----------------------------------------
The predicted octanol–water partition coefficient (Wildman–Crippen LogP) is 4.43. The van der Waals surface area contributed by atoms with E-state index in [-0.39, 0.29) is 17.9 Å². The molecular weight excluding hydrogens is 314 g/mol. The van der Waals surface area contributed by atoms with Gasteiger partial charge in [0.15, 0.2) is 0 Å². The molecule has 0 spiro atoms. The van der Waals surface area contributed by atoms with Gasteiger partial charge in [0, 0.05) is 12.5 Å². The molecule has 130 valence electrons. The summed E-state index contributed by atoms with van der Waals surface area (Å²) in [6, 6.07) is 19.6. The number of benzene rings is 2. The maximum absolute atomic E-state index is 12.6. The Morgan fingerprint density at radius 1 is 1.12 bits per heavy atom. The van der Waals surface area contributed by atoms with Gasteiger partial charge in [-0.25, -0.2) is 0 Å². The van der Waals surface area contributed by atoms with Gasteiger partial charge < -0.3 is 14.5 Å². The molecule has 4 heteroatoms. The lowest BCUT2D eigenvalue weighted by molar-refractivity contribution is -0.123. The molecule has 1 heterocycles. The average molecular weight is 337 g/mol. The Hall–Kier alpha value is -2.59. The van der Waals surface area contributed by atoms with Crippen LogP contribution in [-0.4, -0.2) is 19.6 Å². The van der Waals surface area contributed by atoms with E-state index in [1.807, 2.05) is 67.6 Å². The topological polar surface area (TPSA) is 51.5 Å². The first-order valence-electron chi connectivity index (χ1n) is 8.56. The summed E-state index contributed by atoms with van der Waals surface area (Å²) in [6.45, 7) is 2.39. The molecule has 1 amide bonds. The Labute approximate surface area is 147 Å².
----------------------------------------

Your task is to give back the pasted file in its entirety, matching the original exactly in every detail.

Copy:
The predicted octanol–water partition coefficient (Wildman–Crippen LogP) is 4.43. The van der Waals surface area contributed by atoms with E-state index in [-0.39, 0.29) is 17.9 Å². The molecular weight excluding hydrogens is 314 g/mol. The van der Waals surface area contributed by atoms with Gasteiger partial charge in [0.15, 0.2) is 0 Å². The molecule has 0 spiro atoms. The van der Waals surface area contributed by atoms with Gasteiger partial charge in [0, 0.05) is 12.5 Å². The molecule has 130 valence electrons. The summed E-state index contributed by atoms with van der Waals surface area (Å²) in [6, 6.07) is 19.6. The number of benzene rings is 2. The maximum absolute atomic E-state index is 12.6. The Morgan fingerprint density at radius 1 is 1.12 bits per heavy atom. The van der Waals surface area contributed by atoms with Gasteiger partial charge in [-0.25, -0.2) is 0 Å². The van der Waals surface area contributed by atoms with Gasteiger partial charge < -0.3 is 14.5 Å². The molecule has 4 heteroatoms. The lowest BCUT2D eigenvalue weighted by molar-refractivity contribution is -0.123. The molecule has 1 heterocycles. The average molecular weight is 337 g/mol. The Hall–Kier alpha value is -2.59. The van der Waals surface area contributed by atoms with Crippen LogP contribution in [-0.4, -0.2) is 19.6 Å². The van der Waals surface area contributed by atoms with E-state index in [1.807, 2.05) is 67.6 Å². The topological polar surface area (TPSA) is 51.5 Å². The first-order valence-electron chi connectivity index (χ1n) is 8.56. The summed E-state index contributed by atoms with van der Waals surface area (Å²) in [6.45, 7) is 2.39. The molecule has 1 amide bonds. The Labute approximate surface area is 147 Å².